The Role of Stress in Addiction

Last updated on November 4th, 2019

It is a biological fact that we are hardwired to find pleasure, satisfaction and fulfillment, or PSF. It is one of our innate drives, which means that finding PSF is a normal function for human beings. This is a quest for normalcy, which is always a significant motivation within addiction – to ‘feel’ normal.

In the case where we do not find PSF, our brain will insist and force us to seek this biological imperative by other means – sometimes with substance abuse. The intensity of this drive grows in relation to the absence of PSF, especially when stress, anxiety and pain become dominant life experiences. Said another way, we don’t find addiction with a person who experiences adequate pleasure in their life, is meaningfully fulfilled and satisfied, and has low stress.

What is Stress?

Stress is experienced because the hormones cortisol, adrenaline and norepinephrine are released into our brain and body in significant amounts. The ‘fight or flight’ response is the classic example. If these hormones are not present, human beings do not experience stress because the combination is what produces the stress and anxiety experience at the cellular level.

The commonality of stress and its thread throughout the addiction/recovery process is more clearly revealed by measuring its impact on human breathing physiology.-David RubensteinStress is the body’s reaction to stressors. Stress is literally the over-production of stress hormones caused, in large part, by incorrect breathing mechanics. The commonality of stress and its thread throughout the addiction and recovery process is more clearly revealed by measuring its impact on human breathing physiology. In this way, we can use objective measures to more clearly understand the role of stress as it relates to addiction.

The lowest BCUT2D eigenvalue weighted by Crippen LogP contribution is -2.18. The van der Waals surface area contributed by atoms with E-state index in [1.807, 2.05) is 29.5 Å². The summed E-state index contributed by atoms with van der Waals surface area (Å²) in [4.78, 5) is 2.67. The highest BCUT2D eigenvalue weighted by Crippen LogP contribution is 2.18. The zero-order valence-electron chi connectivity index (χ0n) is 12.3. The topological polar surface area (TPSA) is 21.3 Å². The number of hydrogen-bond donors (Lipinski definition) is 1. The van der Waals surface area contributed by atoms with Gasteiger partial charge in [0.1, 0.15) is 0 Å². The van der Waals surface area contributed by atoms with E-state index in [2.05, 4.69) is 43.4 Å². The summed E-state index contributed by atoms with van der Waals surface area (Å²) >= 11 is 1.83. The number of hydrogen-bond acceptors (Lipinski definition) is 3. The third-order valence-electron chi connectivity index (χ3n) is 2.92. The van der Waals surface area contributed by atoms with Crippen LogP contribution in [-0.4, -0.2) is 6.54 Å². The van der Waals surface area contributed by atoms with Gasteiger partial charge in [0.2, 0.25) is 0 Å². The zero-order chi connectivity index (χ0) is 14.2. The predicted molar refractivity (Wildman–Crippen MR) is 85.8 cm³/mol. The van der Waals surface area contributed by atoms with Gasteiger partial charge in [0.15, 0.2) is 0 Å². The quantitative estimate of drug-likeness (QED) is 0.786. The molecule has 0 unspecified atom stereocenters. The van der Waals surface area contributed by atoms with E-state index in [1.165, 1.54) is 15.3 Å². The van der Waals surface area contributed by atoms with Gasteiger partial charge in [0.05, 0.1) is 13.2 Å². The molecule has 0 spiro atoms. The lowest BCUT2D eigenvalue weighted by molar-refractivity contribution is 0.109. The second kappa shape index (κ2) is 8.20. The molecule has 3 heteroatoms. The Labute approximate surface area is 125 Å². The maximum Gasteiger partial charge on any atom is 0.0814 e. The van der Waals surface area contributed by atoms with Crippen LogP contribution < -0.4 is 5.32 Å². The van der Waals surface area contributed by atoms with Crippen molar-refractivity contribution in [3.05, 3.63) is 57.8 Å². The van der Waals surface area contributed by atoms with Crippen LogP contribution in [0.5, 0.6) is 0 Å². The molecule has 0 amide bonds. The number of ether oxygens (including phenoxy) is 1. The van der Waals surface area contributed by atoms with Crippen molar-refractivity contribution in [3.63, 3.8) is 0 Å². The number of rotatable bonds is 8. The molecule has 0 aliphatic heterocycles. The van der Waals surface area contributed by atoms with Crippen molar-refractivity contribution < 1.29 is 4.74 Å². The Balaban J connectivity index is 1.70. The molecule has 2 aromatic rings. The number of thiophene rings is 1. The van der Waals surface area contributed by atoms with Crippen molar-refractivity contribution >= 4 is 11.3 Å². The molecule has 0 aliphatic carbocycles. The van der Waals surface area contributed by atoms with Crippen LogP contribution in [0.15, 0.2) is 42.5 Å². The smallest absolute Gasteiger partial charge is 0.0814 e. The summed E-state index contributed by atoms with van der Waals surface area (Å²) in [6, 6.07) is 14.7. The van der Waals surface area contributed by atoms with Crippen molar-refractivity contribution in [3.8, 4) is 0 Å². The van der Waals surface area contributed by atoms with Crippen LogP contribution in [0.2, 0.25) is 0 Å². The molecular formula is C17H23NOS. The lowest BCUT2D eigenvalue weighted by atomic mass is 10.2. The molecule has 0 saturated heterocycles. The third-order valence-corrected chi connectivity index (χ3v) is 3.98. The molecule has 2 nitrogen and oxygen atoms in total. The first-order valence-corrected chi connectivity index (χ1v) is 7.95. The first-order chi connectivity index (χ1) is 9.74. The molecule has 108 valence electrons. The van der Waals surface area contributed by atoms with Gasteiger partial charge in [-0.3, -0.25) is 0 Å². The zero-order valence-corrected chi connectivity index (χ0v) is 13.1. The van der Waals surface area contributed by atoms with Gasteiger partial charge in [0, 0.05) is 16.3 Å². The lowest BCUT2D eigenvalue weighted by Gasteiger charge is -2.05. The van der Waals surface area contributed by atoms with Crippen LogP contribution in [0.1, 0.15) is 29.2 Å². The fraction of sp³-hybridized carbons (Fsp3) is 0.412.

Brain Dominance

Brain dominance determines our thinking, emotions and behavior. Stress that is overwhelming, ongoing and oppressive (SOOO) helps to ignite DSB and becomes a quasi-solution in finding a surrogate and temporary form of PSF, but only to the lower brain and at great cost.

The first role of stress in addiction is that it creates a constant brain bias, with the lower brain as dominant. The higher brain, also known as the Pre-Frontal Cortex, has the crucial role of discernment and higher thinking, and it has the ‘abort button,’ which stops us from wrong behavior. Evidence suggests that the higher brain does not possess drug-seeking behavior. The lower brain is a middle region, including the limbic system, and it serves us when danger is near with the ‘fight or flight’ response. It also possesses long-term memory, or trauma, and primitive emotions. As a result, when the lower brain becomes dominant, it’s a case of the ‘monkeys ruling the zoo’ inside our brain.

There is a clear connection between experiences of stress and brain dominance. Low brain dominance equals high, chronic stress and proclivity toward addiction for relief.-David Rubenstein

There is a clear connection between experiences of stress and brain dominance. Low brain dominance equals high, chronic stress and proclivity toward addiction for relief. High brain dominance is stress tolerant and incompatible with addiction. It is clear that addiction recovery treatment must include some means to escape low brain dominance.